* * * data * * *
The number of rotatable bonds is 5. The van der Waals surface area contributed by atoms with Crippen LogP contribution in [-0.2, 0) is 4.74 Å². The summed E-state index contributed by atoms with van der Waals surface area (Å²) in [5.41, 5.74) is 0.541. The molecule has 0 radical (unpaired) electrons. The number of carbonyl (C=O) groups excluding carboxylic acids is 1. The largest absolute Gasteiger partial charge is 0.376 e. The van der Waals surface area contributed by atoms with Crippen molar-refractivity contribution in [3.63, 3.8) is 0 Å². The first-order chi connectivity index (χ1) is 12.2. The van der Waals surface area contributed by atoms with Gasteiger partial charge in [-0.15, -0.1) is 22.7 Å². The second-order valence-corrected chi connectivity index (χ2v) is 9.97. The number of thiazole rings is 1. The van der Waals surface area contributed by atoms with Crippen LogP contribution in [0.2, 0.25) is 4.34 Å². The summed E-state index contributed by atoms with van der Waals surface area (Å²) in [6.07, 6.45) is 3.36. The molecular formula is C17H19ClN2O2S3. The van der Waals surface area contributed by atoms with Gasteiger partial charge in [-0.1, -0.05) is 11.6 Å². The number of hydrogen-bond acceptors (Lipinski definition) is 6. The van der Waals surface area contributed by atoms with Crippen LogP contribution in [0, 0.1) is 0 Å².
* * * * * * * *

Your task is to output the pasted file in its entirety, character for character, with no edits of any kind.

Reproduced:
The number of rotatable bonds is 5. The van der Waals surface area contributed by atoms with Crippen LogP contribution in [-0.2, 0) is 4.74 Å². The summed E-state index contributed by atoms with van der Waals surface area (Å²) in [5.41, 5.74) is 0.541. The molecule has 0 radical (unpaired) electrons. The number of carbonyl (C=O) groups excluding carboxylic acids is 1. The largest absolute Gasteiger partial charge is 0.376 e. The van der Waals surface area contributed by atoms with Crippen molar-refractivity contribution in [3.63, 3.8) is 0 Å². The first-order chi connectivity index (χ1) is 12.2. The van der Waals surface area contributed by atoms with Gasteiger partial charge in [-0.15, -0.1) is 22.7 Å². The second-order valence-corrected chi connectivity index (χ2v) is 9.97. The number of thiazole rings is 1. The van der Waals surface area contributed by atoms with Crippen LogP contribution in [0.2, 0.25) is 4.34 Å². The summed E-state index contributed by atoms with van der Waals surface area (Å²) in [6.07, 6.45) is 3.36. The molecular formula is C17H19ClN2O2S3. The van der Waals surface area contributed by atoms with Gasteiger partial charge in [-0.1, -0.05) is 11.6 Å². The number of hydrogen-bond acceptors (Lipinski definition) is 6. The van der Waals surface area contributed by atoms with Crippen LogP contribution in [0, 0.1) is 0 Å².